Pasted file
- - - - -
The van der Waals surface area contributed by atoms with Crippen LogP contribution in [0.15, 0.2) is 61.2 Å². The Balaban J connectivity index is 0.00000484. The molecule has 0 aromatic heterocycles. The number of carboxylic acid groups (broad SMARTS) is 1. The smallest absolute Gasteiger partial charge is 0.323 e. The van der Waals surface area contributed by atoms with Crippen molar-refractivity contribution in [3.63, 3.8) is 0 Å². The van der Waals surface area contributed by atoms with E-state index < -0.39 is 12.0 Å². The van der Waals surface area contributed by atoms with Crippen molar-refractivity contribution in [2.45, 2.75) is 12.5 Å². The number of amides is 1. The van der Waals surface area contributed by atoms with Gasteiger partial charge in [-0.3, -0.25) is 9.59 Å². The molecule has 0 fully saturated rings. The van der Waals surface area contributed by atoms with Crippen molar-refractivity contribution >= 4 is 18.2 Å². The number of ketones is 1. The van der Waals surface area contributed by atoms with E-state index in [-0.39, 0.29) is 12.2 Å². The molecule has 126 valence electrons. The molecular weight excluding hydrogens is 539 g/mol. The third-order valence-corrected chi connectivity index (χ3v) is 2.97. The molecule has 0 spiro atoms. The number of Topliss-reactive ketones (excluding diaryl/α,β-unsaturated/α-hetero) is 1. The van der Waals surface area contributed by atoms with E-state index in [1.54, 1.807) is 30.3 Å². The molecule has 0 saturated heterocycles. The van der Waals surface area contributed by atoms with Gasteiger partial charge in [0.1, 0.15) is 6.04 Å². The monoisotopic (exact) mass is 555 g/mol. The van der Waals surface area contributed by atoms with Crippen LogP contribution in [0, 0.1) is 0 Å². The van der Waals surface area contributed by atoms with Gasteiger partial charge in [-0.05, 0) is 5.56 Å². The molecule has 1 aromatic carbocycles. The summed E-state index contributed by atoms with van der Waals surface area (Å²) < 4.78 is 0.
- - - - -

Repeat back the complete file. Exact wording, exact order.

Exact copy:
The van der Waals surface area contributed by atoms with Crippen LogP contribution in [0.15, 0.2) is 61.2 Å². The Balaban J connectivity index is 0.00000484. The molecule has 0 aromatic heterocycles. The number of carboxylic acid groups (broad SMARTS) is 1. The smallest absolute Gasteiger partial charge is 0.323 e. The van der Waals surface area contributed by atoms with Crippen molar-refractivity contribution in [3.63, 3.8) is 0 Å². The van der Waals surface area contributed by atoms with E-state index < -0.39 is 12.0 Å². The van der Waals surface area contributed by atoms with Crippen molar-refractivity contribution in [2.45, 2.75) is 12.5 Å². The number of amides is 1. The van der Waals surface area contributed by atoms with Gasteiger partial charge in [-0.3, -0.25) is 9.59 Å². The molecule has 0 fully saturated rings. The van der Waals surface area contributed by atoms with Crippen molar-refractivity contribution >= 4 is 18.2 Å². The number of ketones is 1. The van der Waals surface area contributed by atoms with E-state index in [-0.39, 0.29) is 12.2 Å². The molecule has 126 valence electrons. The molecular weight excluding hydrogens is 539 g/mol. The third-order valence-corrected chi connectivity index (χ3v) is 2.97. The molecule has 0 spiro atoms. The number of Topliss-reactive ketones (excluding diaryl/α,β-unsaturated/α-hetero) is 1. The van der Waals surface area contributed by atoms with E-state index in [1.54, 1.807) is 30.3 Å². The molecule has 0 saturated heterocycles. The van der Waals surface area contributed by atoms with Gasteiger partial charge in [0.1, 0.15) is 6.04 Å². The monoisotopic (exact) mass is 555 g/mol. The van der Waals surface area contributed by atoms with Crippen LogP contribution in [0, 0.1) is 0 Å². The van der Waals surface area contributed by atoms with Gasteiger partial charge in [-0.05, 0) is 5.56 Å². The molecule has 1 aromatic carbocycles. The summed E-state index contributed by atoms with van der Waals surface area (Å²) < 4.78 is 0.